This is a really important topic within prison abolition because sex offenders are the one group most people would say are irredeemable, unfixable, and should be locked up. Those kinds of responses, however, are reactive and have been strategically taught to us by the government. The truth is that imprisonment, registries, and pseudo-psychology centers do not and cannot end–or even curb–sexual violence. People who cause sexual harm are everywhere all around us right now. Most rapists are family members and close friends, and most have also been victims of sexual trauma themselves. It’s all very circular.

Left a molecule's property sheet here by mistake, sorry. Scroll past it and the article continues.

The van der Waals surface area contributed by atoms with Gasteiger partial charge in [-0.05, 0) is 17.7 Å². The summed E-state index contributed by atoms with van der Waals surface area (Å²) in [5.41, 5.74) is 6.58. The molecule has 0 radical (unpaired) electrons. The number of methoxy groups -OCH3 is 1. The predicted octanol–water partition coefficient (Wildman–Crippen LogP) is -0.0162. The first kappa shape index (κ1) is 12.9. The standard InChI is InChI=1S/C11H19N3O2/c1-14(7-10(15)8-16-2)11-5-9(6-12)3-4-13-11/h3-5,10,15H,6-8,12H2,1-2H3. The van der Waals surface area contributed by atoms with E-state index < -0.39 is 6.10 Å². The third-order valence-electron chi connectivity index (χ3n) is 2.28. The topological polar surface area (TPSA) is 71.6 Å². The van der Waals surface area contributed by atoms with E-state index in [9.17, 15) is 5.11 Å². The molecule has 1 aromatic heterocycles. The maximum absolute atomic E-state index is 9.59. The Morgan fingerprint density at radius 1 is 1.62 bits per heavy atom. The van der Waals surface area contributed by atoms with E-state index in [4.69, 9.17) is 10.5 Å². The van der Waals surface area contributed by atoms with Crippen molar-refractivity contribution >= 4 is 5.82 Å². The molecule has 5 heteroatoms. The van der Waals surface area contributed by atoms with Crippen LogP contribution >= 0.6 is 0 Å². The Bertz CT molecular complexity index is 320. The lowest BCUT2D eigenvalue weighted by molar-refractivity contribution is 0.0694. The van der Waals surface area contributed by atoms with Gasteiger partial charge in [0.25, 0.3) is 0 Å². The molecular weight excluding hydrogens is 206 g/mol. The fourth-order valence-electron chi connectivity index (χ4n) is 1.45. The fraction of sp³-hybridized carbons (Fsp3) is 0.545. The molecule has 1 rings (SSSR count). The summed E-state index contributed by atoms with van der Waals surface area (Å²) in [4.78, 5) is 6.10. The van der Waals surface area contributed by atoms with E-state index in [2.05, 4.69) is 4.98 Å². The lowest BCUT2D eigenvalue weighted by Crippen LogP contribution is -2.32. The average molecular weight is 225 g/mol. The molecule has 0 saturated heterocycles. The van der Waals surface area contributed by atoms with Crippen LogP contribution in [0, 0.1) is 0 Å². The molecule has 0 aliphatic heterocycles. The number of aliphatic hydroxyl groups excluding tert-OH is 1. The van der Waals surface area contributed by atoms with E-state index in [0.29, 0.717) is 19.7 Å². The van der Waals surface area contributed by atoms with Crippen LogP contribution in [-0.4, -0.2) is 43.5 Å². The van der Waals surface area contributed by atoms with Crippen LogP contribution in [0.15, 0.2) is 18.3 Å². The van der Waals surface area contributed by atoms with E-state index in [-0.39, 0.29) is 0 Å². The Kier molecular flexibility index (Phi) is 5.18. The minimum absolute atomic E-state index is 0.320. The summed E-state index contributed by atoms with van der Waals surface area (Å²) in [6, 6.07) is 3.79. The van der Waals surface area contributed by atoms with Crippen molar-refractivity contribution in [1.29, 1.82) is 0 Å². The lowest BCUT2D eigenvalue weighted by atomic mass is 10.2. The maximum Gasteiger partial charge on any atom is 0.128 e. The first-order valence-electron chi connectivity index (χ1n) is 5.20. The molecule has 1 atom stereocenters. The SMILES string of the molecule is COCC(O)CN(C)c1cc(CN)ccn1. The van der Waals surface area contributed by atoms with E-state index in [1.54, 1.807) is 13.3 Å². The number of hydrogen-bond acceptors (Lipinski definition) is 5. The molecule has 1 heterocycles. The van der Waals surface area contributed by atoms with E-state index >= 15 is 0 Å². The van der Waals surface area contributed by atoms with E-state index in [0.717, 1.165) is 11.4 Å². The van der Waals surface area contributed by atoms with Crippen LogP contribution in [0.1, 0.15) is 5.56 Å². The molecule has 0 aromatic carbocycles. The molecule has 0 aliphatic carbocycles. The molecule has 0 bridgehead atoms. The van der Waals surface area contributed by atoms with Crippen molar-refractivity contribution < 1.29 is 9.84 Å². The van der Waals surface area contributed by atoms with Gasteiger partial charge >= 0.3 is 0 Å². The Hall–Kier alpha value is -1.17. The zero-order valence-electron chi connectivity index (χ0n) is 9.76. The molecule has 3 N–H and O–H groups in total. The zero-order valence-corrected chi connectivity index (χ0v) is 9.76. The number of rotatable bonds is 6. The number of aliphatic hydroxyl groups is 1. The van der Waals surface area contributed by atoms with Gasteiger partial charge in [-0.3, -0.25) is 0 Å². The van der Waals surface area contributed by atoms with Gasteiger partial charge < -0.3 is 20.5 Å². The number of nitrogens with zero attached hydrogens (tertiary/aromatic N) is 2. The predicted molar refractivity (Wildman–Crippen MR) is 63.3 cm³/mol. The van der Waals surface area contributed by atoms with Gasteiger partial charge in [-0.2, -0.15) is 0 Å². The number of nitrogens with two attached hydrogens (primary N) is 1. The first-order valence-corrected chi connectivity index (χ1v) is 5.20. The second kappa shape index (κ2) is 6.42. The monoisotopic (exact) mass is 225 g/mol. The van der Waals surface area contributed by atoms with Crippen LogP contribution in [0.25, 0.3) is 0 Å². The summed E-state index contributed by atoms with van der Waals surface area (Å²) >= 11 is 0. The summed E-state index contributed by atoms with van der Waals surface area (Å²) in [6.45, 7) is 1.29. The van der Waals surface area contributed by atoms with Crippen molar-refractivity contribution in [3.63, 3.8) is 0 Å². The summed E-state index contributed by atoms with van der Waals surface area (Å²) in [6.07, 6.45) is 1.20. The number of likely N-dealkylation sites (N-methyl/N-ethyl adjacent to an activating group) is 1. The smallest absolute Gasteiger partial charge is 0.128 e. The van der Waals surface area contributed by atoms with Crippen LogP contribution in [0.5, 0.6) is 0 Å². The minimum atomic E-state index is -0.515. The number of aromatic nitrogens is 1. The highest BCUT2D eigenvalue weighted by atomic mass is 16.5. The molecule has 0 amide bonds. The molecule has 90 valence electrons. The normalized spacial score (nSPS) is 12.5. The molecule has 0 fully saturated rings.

Judith Levin and Erica Meiners stress the importance of true justice, meaning confronting situations head on and aiming for accountability and community involvement because limiting where people can live, who they can talk to, where they can work, (and who actually gets caught or convicted) does not help them be functional members of society. Levin and Meiners suggest beginning with actual sex education that goes beyond STDs and abstinence, admitting that the inconsistent and ineffective concept of the illegality of minors denies teenagers as sexual beings, and addressing consent as a malleable complex topic that is not always just yes or no between two people. Ultimately, it’s about humanizing the topic sexual harm in order to create a world that is free of it.